West Bank residents join movement to improve city streets - FOX 8 WVUE New Orleans News, Weather, Sports, Social

West Bank residents join movement to improve city streets

NEW ORLEANS (WVUE) -

What started as a movement amongst residents in Lakeview, to get their streets fixed, is now spreading to neighborhoods across the City of New Orleans. Now, homeowners on the west bank explain why they're spending lots of money, to keep others safe.

Pointing to a section of road raised at least a foot above the rest, Tall Timber subdivision resident Pierre Hjartberg says, "If you came down here going 25 or 30 miles per hour and we didn't have these signs here, you would total your car."

In the Tall Timbers subdivision on the West Bank, homeowners are taking measures into their own hands to protect motorists. They've spent hundreds of dollars on orange barrels and signs warning drivers of trouble spots. "It's very frustrating and particularly when you're looking at a very, not only a bad situation but a dangerous situation," said Hjartberg.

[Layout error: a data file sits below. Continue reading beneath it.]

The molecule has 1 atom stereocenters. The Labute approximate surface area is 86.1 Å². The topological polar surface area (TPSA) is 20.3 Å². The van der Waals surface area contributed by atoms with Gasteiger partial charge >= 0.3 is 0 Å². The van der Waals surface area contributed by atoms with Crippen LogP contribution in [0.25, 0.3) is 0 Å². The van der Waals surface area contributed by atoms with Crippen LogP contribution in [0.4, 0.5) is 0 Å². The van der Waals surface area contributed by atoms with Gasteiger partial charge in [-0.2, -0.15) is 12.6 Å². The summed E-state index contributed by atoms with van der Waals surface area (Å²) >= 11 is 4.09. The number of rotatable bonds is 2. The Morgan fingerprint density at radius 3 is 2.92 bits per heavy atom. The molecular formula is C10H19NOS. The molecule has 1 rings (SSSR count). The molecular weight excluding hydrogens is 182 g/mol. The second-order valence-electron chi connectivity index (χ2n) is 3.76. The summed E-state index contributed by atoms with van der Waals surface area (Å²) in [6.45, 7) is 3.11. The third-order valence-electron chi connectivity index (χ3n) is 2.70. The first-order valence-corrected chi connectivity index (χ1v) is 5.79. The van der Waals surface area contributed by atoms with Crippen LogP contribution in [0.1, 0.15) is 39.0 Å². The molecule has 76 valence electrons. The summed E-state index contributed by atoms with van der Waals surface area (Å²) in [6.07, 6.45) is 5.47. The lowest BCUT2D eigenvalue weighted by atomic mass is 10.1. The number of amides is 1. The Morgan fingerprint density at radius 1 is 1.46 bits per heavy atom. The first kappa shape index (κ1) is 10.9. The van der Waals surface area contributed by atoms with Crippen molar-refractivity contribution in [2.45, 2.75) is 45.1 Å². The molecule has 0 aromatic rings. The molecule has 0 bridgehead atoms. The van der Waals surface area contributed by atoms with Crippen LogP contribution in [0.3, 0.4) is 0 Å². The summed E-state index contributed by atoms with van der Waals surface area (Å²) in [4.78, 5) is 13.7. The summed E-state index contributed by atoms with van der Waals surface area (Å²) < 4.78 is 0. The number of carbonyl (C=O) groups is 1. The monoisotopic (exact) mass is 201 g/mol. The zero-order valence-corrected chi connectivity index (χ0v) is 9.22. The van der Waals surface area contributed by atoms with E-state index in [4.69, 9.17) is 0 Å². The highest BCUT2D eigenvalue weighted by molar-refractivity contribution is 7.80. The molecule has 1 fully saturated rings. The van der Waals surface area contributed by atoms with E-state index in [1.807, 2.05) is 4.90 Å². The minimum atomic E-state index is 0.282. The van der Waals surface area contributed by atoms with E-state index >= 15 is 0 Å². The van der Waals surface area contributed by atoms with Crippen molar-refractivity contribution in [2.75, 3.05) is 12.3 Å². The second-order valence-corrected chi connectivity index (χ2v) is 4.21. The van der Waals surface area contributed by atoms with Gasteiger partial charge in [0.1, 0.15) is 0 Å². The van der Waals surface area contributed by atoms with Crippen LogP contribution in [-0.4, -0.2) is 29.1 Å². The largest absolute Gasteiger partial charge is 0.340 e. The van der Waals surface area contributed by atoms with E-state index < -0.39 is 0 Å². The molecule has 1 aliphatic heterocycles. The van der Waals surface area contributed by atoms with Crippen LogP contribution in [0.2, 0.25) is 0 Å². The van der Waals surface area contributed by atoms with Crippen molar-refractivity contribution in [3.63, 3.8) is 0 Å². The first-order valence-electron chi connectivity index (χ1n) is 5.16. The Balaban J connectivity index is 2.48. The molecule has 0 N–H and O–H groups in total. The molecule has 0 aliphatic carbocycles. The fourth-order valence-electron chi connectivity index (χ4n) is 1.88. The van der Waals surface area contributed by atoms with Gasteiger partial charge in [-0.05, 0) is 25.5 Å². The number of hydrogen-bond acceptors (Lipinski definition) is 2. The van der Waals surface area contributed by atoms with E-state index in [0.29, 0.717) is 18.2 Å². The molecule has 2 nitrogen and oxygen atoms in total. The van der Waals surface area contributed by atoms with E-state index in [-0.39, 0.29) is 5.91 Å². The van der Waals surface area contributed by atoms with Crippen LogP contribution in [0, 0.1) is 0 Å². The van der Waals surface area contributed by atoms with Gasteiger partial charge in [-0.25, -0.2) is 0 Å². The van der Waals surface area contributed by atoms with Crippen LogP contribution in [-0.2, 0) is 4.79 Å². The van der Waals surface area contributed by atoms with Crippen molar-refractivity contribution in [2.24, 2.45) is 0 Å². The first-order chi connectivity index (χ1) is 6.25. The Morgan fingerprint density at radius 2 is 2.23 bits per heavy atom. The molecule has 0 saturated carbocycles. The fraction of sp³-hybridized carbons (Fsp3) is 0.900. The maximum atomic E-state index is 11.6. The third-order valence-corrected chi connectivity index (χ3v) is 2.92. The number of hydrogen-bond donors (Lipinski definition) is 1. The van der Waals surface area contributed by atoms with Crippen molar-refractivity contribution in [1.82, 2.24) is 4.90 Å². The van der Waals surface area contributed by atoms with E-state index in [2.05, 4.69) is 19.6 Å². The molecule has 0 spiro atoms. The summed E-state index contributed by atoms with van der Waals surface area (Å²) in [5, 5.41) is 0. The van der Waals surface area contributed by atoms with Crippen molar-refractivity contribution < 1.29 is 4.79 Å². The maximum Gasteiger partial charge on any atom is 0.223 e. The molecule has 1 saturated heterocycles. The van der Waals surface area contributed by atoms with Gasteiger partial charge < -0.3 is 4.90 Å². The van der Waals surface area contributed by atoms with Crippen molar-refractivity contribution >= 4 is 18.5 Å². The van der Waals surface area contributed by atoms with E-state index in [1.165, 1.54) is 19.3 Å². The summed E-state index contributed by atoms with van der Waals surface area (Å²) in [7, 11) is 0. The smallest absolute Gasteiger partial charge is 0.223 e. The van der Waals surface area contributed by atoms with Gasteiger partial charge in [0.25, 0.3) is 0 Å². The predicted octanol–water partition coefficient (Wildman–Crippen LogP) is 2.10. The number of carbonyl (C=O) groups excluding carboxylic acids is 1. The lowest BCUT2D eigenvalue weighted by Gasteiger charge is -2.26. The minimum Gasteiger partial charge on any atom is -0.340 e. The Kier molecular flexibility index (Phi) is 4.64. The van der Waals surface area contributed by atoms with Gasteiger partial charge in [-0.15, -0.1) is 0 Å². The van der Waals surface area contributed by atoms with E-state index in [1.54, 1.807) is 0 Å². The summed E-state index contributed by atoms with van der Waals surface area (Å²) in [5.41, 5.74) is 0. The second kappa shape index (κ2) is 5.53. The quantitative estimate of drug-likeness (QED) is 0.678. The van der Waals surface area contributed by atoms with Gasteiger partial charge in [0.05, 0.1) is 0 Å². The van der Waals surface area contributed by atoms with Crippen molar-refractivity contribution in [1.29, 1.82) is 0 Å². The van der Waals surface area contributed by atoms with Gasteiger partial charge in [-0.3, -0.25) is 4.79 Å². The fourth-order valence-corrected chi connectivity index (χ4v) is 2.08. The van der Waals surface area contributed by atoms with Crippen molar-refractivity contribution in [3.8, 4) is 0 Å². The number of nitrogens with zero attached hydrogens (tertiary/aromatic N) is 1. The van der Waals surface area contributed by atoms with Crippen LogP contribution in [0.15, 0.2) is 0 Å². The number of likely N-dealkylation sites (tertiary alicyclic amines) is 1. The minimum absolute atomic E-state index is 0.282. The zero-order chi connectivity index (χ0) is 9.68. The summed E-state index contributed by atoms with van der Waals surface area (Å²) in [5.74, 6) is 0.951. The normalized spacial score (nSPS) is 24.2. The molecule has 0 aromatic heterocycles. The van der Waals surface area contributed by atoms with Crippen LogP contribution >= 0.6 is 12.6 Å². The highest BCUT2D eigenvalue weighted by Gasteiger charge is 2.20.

The residents here say for years, they've been pleading with the city and Sewerage and Water Board for help. Rebecca Harris-Smith says, "I've put in numerous calls and it's just ridiculous, I don't know what it's going to take."

Over in Lakeview, a group of homeowners fed up with similar road conditions recently formed the group, "Fix My Streets NOLA". They too use signs to get their message across. They've gained so much momentum, hundreds turned out to their town hall meeting this week, including city officials who promised change. At the meeting, City Councilman Jason Williams said, "We have under funded fixing our streets for at least two administrations and now it's time to get started."

Tall Timbers resident Tom Rinard says he's done hearing politicians talk and now wants to see some action. "The city needs to have a workable plan, 10-year plan, 20-year plan, I don't know what it takes, to address the infrastructure problems," said Rinard.

Rinard and others in Tall Timbers say they're open to any idea the city might come up with to raise funds for street maintenance. They're also hoping increased attention brought to the issue with bring some sort of change. "I mean, we're about to grow a tree out of the middle of the street so whatever it takes, if it's an increase in tax, we have to do something to get these streets repaired, this is ridiculous," said Harris-Smith.

"Fix My Streets NOLA" is forming committees to identify all of the problem streets across the city. They'll be presenting that information to the Landrieu administration, in hopes of getting the areas addressed.

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